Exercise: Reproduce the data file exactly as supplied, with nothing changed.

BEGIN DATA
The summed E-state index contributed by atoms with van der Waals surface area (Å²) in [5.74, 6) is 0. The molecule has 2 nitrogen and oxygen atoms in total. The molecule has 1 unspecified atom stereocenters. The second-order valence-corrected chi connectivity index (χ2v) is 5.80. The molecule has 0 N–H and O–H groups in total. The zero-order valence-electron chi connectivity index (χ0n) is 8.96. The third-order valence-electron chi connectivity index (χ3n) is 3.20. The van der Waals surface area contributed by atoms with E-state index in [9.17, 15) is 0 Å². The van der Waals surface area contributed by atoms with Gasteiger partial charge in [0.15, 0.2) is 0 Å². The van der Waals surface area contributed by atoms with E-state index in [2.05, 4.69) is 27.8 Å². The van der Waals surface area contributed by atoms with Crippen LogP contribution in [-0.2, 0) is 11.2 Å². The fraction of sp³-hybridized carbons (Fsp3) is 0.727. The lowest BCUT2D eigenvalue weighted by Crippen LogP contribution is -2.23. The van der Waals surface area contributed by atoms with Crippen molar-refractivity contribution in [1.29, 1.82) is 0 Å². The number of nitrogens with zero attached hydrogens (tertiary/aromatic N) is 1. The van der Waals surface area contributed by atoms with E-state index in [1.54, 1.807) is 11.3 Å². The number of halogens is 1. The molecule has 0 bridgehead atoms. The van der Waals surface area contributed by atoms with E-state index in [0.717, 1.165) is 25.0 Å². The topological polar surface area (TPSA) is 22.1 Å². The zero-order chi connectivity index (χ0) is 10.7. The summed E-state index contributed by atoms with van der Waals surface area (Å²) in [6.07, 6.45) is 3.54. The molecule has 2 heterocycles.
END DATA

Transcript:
The summed E-state index contributed by atoms with van der Waals surface area (Å²) in [5.74, 6) is 0. The molecule has 2 nitrogen and oxygen atoms in total. The molecule has 1 unspecified atom stereocenters. The second-order valence-corrected chi connectivity index (χ2v) is 5.80. The molecule has 0 N–H and O–H groups in total. The zero-order valence-electron chi connectivity index (χ0n) is 8.96. The third-order valence-electron chi connectivity index (χ3n) is 3.20. The van der Waals surface area contributed by atoms with E-state index in [9.17, 15) is 0 Å². The van der Waals surface area contributed by atoms with Gasteiger partial charge in [0.15, 0.2) is 0 Å². The van der Waals surface area contributed by atoms with E-state index in [2.05, 4.69) is 27.8 Å². The van der Waals surface area contributed by atoms with Crippen LogP contribution in [-0.2, 0) is 11.2 Å². The fraction of sp³-hybridized carbons (Fsp3) is 0.727. The lowest BCUT2D eigenvalue weighted by Crippen LogP contribution is -2.23. The van der Waals surface area contributed by atoms with Crippen molar-refractivity contribution in [1.29, 1.82) is 0 Å². The number of nitrogens with zero attached hydrogens (tertiary/aromatic N) is 1. The van der Waals surface area contributed by atoms with E-state index in [1.54, 1.807) is 11.3 Å². The number of halogens is 1. The molecule has 0 bridgehead atoms. The van der Waals surface area contributed by atoms with E-state index in [0.717, 1.165) is 25.0 Å². The topological polar surface area (TPSA) is 22.1 Å². The zero-order chi connectivity index (χ0) is 10.7. The summed E-state index contributed by atoms with van der Waals surface area (Å²) in [6.07, 6.45) is 3.54. The molecule has 2 heterocycles.